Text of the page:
The first 100 specimens of each design were struck in a proof finish. These were mounted on cardboard with presentation certificates and presented to favored insiders and Mint officials; they were not available to the public. The certificates were signed by Superintendent Landis, and by Rhine R. Freed, Chief Coiner of the Philadelphia Mint. The coin was placed inside a holder with wax paper window, secured into place with heavy string with that mint's seal. These were the first commemorative gold coins struck by the United States.
Barber took the design for the Jefferson obverse from the former president's Indian Peace Medal, created by engraver John Reich, who used a bust by Jean-Antoine Houdon as his model. The chief engraver modeled the McKinley obverse after his own design for the fallen president's medal issued by the Mint. Barber's medal had been modeled from life; McKinley had sat for the chief engraver. The reverse, for both coins, contains the denomination, a commemorative inscription, and an olive branch above the anniversary dates.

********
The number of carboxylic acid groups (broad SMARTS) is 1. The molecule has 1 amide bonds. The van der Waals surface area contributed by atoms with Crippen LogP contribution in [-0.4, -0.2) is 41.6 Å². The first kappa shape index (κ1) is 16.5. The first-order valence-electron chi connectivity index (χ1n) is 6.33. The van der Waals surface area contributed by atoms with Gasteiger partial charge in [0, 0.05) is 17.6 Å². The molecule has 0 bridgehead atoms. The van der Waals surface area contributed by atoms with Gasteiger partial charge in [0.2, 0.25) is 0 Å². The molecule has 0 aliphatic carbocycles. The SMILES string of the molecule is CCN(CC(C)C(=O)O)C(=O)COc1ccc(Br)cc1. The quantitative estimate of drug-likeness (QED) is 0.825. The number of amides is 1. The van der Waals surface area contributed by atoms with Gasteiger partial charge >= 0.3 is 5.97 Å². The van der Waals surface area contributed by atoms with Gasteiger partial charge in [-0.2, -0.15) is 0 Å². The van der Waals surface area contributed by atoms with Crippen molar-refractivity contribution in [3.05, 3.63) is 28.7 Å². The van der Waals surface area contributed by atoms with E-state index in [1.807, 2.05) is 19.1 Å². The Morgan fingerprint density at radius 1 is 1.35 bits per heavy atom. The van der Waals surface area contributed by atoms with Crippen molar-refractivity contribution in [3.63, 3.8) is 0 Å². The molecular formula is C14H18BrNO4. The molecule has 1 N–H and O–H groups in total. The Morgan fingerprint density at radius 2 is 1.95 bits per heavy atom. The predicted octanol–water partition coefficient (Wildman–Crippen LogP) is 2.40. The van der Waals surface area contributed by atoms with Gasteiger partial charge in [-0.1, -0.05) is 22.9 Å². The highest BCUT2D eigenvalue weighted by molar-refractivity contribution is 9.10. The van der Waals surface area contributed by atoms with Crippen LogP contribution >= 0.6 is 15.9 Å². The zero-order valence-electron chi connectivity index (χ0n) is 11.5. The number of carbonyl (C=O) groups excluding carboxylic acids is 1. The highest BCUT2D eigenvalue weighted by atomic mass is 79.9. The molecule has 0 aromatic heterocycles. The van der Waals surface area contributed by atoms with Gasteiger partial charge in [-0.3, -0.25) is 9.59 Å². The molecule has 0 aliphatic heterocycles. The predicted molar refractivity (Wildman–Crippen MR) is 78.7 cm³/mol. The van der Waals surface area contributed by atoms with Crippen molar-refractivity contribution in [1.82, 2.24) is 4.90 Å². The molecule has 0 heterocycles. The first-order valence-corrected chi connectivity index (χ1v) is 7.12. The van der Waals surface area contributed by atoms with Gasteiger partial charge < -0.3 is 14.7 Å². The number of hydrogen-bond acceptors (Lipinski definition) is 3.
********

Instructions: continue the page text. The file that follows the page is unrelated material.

Coin dealer B. Max Mehl deemed the issue "the most attractive of all of our commemorative gold dollars". Others disagreed; Swiatek and Breen criticized the pieces, stating that Jefferson's "facial features, inaccurately rendered by Charles E. Barber, have acquired a resemblance to Napoleon Bonaparte, the other party in the Louisiana Purchase transaction." Stating that McKinley was recognizable by his bow tie, they note of the reverse, "the olive branch—if that is the plant intended—may refer to this 828,000 square mile territory's acquisition by peaceful means". Numismatic historian Don Taxay criticized Reich's medal, stating that it "is hardly elegant, with Jefferson hunched unpleasantly in the circle as though placed there by a modern Procrustes". Taxay noted that Barber's rendition of McKinley for that medal had attracted the insult of "deadly" from the chief engraver's longtime enemy, sculptor Augustus Saint-Gaudens.